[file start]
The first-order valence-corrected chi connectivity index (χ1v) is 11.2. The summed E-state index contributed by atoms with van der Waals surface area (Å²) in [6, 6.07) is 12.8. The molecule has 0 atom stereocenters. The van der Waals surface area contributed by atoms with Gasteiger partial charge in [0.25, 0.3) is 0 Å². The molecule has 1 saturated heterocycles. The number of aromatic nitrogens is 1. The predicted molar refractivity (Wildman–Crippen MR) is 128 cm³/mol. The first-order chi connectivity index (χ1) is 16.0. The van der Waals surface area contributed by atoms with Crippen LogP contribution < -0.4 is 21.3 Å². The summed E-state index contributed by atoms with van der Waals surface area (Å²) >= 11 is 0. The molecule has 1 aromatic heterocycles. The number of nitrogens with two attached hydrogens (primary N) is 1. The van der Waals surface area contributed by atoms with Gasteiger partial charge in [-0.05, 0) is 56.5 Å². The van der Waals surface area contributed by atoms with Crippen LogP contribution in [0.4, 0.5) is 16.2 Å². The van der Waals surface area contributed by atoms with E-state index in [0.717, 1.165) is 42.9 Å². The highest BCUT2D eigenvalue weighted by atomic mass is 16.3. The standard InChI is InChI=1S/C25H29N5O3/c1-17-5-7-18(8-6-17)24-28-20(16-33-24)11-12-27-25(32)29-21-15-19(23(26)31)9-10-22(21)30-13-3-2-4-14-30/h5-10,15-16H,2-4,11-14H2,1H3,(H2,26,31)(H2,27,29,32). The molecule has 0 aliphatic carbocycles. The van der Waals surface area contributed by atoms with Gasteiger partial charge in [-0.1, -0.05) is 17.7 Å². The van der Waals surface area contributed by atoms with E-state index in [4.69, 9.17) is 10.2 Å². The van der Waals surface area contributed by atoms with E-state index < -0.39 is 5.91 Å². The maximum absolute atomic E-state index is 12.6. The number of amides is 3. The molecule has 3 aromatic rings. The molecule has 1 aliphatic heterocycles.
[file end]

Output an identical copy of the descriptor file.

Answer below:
The first-order valence-corrected chi connectivity index (χ1v) is 11.2. The summed E-state index contributed by atoms with van der Waals surface area (Å²) in [6, 6.07) is 12.8. The molecule has 0 atom stereocenters. The van der Waals surface area contributed by atoms with Gasteiger partial charge in [0.25, 0.3) is 0 Å². The molecule has 1 saturated heterocycles. The number of aromatic nitrogens is 1. The predicted molar refractivity (Wildman–Crippen MR) is 128 cm³/mol. The first-order chi connectivity index (χ1) is 16.0. The van der Waals surface area contributed by atoms with Crippen LogP contribution < -0.4 is 21.3 Å². The summed E-state index contributed by atoms with van der Waals surface area (Å²) >= 11 is 0. The molecule has 1 aromatic heterocycles. The number of nitrogens with two attached hydrogens (primary N) is 1. The van der Waals surface area contributed by atoms with Gasteiger partial charge in [-0.05, 0) is 56.5 Å². The van der Waals surface area contributed by atoms with Crippen LogP contribution in [0.4, 0.5) is 16.2 Å². The van der Waals surface area contributed by atoms with E-state index in [0.717, 1.165) is 42.9 Å². The highest BCUT2D eigenvalue weighted by atomic mass is 16.3. The standard InChI is InChI=1S/C25H29N5O3/c1-17-5-7-18(8-6-17)24-28-20(16-33-24)11-12-27-25(32)29-21-15-19(23(26)31)9-10-22(21)30-13-3-2-4-14-30/h5-10,15-16H,2-4,11-14H2,1H3,(H2,26,31)(H2,27,29,32). The molecule has 0 aliphatic carbocycles. The van der Waals surface area contributed by atoms with Gasteiger partial charge in [-0.1, -0.05) is 17.7 Å². The van der Waals surface area contributed by atoms with E-state index in [4.69, 9.17) is 10.2 Å². The van der Waals surface area contributed by atoms with E-state index < -0.39 is 5.91 Å². The maximum absolute atomic E-state index is 12.6. The number of amides is 3. The molecule has 3 aromatic rings. The molecule has 1 aliphatic heterocycles.